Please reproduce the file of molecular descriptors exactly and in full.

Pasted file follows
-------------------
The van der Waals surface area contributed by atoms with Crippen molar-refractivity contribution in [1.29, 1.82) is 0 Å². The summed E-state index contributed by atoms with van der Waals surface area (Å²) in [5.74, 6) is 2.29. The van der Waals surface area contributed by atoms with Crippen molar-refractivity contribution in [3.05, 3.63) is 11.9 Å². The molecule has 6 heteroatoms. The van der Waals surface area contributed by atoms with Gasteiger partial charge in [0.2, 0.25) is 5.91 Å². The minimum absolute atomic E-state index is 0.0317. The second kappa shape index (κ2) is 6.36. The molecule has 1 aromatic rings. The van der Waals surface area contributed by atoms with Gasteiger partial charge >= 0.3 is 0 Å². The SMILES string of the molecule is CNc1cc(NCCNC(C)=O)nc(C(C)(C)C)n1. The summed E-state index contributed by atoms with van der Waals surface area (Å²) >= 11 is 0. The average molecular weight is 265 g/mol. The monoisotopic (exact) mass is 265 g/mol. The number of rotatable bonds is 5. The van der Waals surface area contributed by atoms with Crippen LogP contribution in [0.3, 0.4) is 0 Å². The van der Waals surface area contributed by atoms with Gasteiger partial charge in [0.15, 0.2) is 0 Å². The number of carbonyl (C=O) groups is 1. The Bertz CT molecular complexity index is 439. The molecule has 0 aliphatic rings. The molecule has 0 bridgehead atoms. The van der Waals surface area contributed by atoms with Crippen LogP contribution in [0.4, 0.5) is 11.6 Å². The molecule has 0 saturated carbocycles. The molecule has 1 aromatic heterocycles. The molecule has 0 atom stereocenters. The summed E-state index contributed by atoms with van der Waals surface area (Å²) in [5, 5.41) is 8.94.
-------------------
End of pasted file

The van der Waals surface area contributed by atoms with Crippen molar-refractivity contribution in [1.29, 1.82) is 0 Å². The summed E-state index contributed by atoms with van der Waals surface area (Å²) in [5.74, 6) is 2.29. The van der Waals surface area contributed by atoms with Crippen molar-refractivity contribution in [3.05, 3.63) is 11.9 Å². The molecule has 6 heteroatoms. The van der Waals surface area contributed by atoms with Gasteiger partial charge in [0.2, 0.25) is 5.91 Å². The minimum absolute atomic E-state index is 0.0317. The second kappa shape index (κ2) is 6.36. The molecule has 1 aromatic rings. The van der Waals surface area contributed by atoms with Gasteiger partial charge >= 0.3 is 0 Å². The SMILES string of the molecule is CNc1cc(NCCNC(C)=O)nc(C(C)(C)C)n1. The summed E-state index contributed by atoms with van der Waals surface area (Å²) >= 11 is 0. The average molecular weight is 265 g/mol. The monoisotopic (exact) mass is 265 g/mol. The number of rotatable bonds is 5. The van der Waals surface area contributed by atoms with Crippen LogP contribution in [0.3, 0.4) is 0 Å². The van der Waals surface area contributed by atoms with Gasteiger partial charge in [0.15, 0.2) is 0 Å². The number of carbonyl (C=O) groups is 1. The Bertz CT molecular complexity index is 439. The molecule has 0 aliphatic rings. The molecule has 0 bridgehead atoms. The van der Waals surface area contributed by atoms with Crippen LogP contribution in [0.4, 0.5) is 11.6 Å². The molecule has 0 saturated carbocycles. The molecule has 1 aromatic heterocycles. The molecule has 0 atom stereocenters. The summed E-state index contributed by atoms with van der Waals surface area (Å²) in [5, 5.41) is 8.94.